How evidence synthesis is helping NCB find solutions to complex social issues

The National Children's Bureau helps create better childhoods. For some children and young people that means finding ways to help keep them out of the criminal justice system. 

We’re currently leading a project to summarise the best available evidence on how to implement youth diversion strategies and support guidance in best practice delivery.

Once this review – commissioned by the Youth Endowment Fund (YEF) – is complete, our research team will make a series of actionable recommendations.

The project is being managed by Dr Ciara Keenan, NCB’s evidence synthesis specialist, with support from leading academics from Cambridge University and Queen’s University Belfast.

NCB is delighted to have been awarded funding for this work as we are very well placed to respond to YEF's brief with the access we have to multi-disciplinary researchers.

Using a robust and rigorous evidence synthesis methodology, the team are producing a series of short reports focusing on activity that keeps children and young people away from formal processes and outcomes in the period between initial contact with the police and an appearance at court.

These reports will help shape a guidance and summary report that will include a series of recommendations for implementation at both practice and policy levels.

Ciara has an international reputation in evidence synthesis. She worked closely with, and for, the Campbell Collaboration for over a decade as a Methods Editor and has vast experience leading individual review teams over various evidence synthesis products, including Evidence and Gap maps, systematic reviews and meta-analysis.

Photo of Dr Ciara Keenan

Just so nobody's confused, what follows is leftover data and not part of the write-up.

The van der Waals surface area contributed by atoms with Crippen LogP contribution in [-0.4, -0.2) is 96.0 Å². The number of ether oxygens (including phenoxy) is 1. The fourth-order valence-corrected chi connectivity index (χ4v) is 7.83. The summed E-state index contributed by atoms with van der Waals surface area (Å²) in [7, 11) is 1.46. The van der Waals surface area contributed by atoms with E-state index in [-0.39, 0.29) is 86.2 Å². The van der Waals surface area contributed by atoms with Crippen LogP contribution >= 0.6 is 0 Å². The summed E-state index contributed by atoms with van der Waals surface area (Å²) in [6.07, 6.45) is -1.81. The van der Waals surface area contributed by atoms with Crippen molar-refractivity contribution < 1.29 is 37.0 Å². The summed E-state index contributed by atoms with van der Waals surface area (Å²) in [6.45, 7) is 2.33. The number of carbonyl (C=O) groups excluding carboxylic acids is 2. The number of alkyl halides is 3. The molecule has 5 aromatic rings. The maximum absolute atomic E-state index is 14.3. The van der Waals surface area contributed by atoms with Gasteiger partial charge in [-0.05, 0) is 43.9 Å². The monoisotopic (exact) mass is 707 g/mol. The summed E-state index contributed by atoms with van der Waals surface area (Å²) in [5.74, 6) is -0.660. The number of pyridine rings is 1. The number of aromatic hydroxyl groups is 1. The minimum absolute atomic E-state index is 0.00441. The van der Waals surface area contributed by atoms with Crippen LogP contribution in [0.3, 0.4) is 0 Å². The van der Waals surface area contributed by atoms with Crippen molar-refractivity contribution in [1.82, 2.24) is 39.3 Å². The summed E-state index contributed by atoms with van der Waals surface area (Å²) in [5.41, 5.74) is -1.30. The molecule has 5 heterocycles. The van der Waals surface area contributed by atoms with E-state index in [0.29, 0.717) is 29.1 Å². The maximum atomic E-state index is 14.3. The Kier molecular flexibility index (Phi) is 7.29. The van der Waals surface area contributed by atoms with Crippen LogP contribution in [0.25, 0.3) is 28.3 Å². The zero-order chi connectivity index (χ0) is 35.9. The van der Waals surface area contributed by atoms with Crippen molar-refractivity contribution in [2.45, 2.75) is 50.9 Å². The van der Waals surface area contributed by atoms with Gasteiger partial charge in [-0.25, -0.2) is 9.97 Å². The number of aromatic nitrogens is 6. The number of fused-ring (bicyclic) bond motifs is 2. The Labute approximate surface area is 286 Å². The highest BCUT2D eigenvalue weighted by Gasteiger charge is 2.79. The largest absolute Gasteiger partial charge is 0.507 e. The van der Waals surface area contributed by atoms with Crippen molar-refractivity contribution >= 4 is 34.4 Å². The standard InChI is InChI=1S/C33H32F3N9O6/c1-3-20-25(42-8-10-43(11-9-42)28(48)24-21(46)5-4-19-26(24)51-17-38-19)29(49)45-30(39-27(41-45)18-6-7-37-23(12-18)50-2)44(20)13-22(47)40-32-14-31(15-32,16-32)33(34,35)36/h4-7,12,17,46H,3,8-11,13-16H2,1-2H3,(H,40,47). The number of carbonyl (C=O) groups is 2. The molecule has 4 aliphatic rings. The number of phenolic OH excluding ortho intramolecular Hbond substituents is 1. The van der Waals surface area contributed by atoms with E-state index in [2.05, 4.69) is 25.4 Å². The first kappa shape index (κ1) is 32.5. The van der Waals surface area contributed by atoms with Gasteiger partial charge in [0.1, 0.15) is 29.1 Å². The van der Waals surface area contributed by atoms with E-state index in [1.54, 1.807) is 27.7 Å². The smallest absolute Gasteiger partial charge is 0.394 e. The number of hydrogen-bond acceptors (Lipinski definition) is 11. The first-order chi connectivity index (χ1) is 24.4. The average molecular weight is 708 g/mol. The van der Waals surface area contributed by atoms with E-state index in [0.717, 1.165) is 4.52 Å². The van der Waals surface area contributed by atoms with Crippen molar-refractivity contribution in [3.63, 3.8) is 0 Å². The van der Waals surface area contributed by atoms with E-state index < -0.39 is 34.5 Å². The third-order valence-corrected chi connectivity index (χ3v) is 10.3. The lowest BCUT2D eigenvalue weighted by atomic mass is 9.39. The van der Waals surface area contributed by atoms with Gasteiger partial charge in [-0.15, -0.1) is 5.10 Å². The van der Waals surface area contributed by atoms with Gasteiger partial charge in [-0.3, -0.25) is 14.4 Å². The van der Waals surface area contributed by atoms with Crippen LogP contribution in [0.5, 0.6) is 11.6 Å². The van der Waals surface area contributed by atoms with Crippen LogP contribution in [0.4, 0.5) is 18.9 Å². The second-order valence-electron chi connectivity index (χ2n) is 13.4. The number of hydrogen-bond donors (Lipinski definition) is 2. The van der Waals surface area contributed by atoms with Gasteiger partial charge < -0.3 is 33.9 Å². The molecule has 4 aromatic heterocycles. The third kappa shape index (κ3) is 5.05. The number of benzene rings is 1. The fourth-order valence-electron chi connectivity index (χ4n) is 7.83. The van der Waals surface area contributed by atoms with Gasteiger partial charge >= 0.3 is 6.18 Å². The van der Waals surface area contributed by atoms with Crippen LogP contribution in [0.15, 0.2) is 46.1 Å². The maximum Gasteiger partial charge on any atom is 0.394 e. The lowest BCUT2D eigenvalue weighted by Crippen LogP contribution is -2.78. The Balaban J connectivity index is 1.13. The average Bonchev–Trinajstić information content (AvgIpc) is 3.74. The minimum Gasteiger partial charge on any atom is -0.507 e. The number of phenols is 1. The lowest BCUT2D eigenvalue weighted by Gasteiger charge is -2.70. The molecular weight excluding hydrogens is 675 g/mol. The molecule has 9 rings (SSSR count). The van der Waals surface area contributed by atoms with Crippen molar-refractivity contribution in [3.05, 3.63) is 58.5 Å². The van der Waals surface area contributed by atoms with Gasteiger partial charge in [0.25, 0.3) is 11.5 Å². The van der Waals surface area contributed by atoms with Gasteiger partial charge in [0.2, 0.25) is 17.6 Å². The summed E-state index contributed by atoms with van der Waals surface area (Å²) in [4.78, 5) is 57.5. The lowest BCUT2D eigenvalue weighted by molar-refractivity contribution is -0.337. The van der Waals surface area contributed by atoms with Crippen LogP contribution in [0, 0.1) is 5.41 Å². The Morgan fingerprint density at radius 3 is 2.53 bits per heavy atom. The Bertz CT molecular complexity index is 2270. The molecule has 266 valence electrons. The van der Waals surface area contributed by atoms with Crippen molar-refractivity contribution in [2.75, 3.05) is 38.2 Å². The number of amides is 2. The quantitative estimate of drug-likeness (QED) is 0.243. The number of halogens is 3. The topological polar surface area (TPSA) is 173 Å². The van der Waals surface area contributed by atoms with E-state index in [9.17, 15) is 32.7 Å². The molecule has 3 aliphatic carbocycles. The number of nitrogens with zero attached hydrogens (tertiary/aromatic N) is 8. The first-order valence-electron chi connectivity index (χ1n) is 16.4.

As a proponent of evidence synthesis for over a decade, I see the usefulness of the method in tackling complex social problems, because it provides a structured and objective approach to evaluating the available evidence and distilling knowledge.
I’ve tackled similar ‘wicked problems’ in the past with this method, on topics including homelessness, ethnic prejudice and family planning in Low and Middle Income Countries (LMICs), and I have learned that in the absence of rigorous and transparent evidence synthesis, inconsistent or controversial guidance can fill the gap which creates confusion and contradictions and ultimately delays real progress being made.
Using robust evidence synthesis, following methods advised by collaborations like Campbell and Cochrane, we can synthesise and summarise the available data from various sources, including research studies and expert opinions, to provide a comprehensive understanding of diversion programmes. The method we are using helps overcome limitations of relying on individual studies or sources of information, which may be biased, incomplete, or outdated, and provides a more reliable and trustworthy basis for decision-making and problem-solving.
Ultimately, the services we provide for children and young people, particularly those most in need of support, must be based on the evidence of what works.

Dr Ciara Keenan, Senior Research and Development Manager, NCB

YEF is a charity working to prevent children and young people becoming involved in violence. Established in March 2019 by children’s charity Impetus, YEF has a £200m endowment and a ten-year mandate from the Home Office.

You can find out more about other NCB research and evidence projects here.